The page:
Friday, July 23, 2010

Rattle 32

Here's a notion: poets are more interested in having their own work published than in reading poetry written by other poets. Same can be said of literary writers in general. That means that the number of people who will actually pay money to buy your literary journal will always be dwarfed by the number of people who will submit to it. Most writers will flood the market with submissions, but never buy copies of most of the journals they're sending their precious work to. Kind of funny, isn't it?

And literary journals seem to be catching on to this idea. More and more competitions keep showing up, and a new twist to these competitions is the inclusion of a subscription to the journal with your entry fee. In a certain light, it looks like a way to trick people into subscribing.

Rattle is one of the journals that uses this technique. Honestly, the only reason I've ever read an issue of Rattle is because I entered their competition last year. I didn't win anything, but now I've got a one year subscription.

Actually, I still haven't ever really read an issue of Rattle. I've been trying to read the first issue I got, #32, for more than a half a year now. I get a few poems in, and they're generally decently good, but decently good poems aren't enough to keep you going for long. Especially when you're faced with so many of them.

There are probably around 100 poems in this issue. Of those 100 poems, I've forced myself through more than half of them. And of those 50+ poems I've read, only three made enough of an impression for me to actually write down the authors names': Bob Hicok, Ralph James Savarese, David Hernandez. Actually, thinking about it right now, the only poem that I can even remember clearly is the Hicok poem.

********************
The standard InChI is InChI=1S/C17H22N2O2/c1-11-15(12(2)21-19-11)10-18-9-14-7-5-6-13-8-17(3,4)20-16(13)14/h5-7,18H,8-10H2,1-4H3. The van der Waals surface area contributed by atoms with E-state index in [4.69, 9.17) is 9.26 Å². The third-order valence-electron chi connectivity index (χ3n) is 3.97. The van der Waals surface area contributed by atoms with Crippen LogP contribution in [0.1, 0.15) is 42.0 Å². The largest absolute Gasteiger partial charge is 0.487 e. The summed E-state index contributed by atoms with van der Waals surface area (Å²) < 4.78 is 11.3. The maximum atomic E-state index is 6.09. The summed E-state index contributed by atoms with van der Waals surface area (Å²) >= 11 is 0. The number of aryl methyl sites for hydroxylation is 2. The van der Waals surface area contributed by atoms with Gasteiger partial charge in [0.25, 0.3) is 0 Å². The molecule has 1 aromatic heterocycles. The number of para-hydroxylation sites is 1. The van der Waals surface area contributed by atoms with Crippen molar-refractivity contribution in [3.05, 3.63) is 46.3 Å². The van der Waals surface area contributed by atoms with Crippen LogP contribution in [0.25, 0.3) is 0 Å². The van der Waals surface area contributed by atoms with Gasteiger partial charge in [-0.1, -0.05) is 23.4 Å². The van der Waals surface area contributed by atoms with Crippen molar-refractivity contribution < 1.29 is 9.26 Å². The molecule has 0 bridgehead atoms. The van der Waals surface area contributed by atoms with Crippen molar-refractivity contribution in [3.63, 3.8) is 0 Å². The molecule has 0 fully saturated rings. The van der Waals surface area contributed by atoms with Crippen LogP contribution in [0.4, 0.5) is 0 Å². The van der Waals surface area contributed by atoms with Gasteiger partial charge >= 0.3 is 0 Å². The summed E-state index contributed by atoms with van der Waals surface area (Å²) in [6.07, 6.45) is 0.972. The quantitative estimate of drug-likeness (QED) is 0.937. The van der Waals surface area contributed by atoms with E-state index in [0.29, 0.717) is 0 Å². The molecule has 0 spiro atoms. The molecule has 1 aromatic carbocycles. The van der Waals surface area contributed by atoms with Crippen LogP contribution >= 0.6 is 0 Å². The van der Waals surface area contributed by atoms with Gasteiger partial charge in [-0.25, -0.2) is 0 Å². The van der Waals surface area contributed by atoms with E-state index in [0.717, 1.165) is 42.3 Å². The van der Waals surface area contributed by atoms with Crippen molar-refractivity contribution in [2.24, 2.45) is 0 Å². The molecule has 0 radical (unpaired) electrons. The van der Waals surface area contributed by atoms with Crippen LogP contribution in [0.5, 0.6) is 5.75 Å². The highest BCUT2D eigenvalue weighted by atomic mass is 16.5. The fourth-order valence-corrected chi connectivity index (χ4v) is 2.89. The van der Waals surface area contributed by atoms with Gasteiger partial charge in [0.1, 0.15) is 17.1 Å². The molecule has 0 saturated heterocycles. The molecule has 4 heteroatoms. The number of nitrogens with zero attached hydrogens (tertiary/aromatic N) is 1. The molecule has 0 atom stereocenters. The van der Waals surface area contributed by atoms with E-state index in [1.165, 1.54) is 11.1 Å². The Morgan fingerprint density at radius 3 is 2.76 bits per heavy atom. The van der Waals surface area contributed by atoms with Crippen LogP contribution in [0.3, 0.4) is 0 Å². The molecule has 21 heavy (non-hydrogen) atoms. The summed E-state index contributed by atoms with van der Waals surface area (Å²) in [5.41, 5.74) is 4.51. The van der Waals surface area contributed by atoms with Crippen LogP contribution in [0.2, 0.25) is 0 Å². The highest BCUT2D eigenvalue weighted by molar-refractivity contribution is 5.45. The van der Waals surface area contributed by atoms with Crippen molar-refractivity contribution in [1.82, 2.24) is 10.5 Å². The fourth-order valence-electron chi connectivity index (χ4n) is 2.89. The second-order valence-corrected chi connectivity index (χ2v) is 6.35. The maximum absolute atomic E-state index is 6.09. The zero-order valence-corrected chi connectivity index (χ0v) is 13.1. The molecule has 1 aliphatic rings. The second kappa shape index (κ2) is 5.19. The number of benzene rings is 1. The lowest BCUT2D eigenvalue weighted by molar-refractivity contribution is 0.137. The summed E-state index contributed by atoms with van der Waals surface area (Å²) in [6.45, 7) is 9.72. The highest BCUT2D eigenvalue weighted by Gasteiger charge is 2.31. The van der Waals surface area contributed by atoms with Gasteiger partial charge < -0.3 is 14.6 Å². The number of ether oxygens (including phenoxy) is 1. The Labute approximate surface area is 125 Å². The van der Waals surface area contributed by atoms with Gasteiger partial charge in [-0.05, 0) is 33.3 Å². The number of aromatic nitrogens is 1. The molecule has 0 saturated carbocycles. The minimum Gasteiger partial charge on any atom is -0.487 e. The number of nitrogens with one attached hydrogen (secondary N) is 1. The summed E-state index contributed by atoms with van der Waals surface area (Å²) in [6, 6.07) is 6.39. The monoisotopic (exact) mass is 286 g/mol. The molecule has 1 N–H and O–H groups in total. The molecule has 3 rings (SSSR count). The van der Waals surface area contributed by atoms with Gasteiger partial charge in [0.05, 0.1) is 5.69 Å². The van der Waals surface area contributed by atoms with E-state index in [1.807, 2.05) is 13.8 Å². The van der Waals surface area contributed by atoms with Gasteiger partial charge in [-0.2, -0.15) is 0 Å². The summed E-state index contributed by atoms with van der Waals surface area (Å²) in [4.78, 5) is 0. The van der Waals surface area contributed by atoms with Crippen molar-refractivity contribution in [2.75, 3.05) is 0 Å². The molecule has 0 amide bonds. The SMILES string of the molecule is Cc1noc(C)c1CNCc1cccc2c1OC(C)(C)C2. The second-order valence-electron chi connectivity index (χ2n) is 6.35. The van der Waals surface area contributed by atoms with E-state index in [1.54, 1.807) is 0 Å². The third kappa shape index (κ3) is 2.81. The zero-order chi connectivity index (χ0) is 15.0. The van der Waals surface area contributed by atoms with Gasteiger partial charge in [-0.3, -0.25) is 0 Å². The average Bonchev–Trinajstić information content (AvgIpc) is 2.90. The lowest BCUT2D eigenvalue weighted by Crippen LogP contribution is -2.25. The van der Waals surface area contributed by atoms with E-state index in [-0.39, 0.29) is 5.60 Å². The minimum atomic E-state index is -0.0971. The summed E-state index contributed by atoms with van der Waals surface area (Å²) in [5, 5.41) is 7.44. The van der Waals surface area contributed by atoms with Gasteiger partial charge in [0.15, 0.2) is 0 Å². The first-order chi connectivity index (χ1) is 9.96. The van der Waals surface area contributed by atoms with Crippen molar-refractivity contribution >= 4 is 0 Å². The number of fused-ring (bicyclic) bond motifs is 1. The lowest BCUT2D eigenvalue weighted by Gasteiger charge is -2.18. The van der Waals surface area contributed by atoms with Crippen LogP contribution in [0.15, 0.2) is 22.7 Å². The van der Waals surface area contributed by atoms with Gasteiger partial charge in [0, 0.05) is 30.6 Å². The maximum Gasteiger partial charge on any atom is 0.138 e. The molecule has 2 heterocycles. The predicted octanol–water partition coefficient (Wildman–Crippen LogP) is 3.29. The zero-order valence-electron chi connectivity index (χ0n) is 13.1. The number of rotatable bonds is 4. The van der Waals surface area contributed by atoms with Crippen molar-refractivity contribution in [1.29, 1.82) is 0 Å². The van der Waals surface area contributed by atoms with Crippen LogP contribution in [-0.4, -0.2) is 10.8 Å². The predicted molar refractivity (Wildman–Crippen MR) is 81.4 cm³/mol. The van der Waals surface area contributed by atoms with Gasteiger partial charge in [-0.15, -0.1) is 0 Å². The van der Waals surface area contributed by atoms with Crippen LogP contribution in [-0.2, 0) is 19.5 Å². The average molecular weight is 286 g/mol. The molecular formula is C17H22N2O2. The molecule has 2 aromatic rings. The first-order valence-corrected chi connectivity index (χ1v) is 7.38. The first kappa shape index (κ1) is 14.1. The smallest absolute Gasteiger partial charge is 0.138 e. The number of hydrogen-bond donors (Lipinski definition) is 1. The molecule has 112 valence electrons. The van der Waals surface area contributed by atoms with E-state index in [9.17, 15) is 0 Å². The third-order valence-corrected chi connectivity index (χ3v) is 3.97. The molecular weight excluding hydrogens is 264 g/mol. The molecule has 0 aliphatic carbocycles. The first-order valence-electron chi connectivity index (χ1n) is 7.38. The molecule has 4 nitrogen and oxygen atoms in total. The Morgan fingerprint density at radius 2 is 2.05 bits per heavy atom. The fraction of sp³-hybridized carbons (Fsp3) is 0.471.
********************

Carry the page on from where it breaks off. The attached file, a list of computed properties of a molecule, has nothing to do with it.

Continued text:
But instead of going into the significance of all that, I want to mention something else. Besides all the poems, Rattle also has interviews, and even an essay. I just finished reading the essay. It's what made me want to write this post.

The essay is by T.S. Davis. It concerns the literary establishments general disregard for prosody (prosody means, I learned in this essay, "rhythm, rhyme, meter, stress, and language") and preference for free verse. It's a good essay for a lot of reasons, not the least of which is the feeling of intelligent contemplation that comes across in the writers observations.

But I'm not going to get into all of that. Blog posts are supposed to be short in length and brief in scope, and my posts never seem to manage to be either. This post is already getting too long as it is. So I'm going to limit the rest of it to an inclusion of two paragraphs from Davis's essay. They concern the general shift, from confidence to uncertainty, that seem to accompany aging. It's something I've noticed in myself. It's something that came to mind while I read Dolly Freed's POSSUM LIVING, and compared the tone of the afterword (written while Dolly was in her late 40s) to the tone of the rest of the text (written when Dolly was 18).

Here are the two paragraphs:

When I was a young man, I was much more confident about my ideas of the world and the impact I intended to have on the world. I had no doubt that my art, obscure as it was at the time, would one day take its place in the great canon of literature. I had all the time in the world to make it so. But now, at the age of sixty, I no longer have that time, and I certainly haven't received the level of accolade that as a young man I had anticipated would automatically follow the recognition of what I naively thought was my undeniable talent. [...]

But looking back, I also realize I didn't have much to say then in my poetry that wasn't just an extension of my fairly rigid ideology. The older I got the less confident I was and the more I understood how little I knew about the world and how little my work is likely to influence the world. Paradoxically, now I seem to have more to say and I'm a better writer than I've ever been, though less well known than I once was. Somehow one needs to know less to know more.

How true, Davis, how true.

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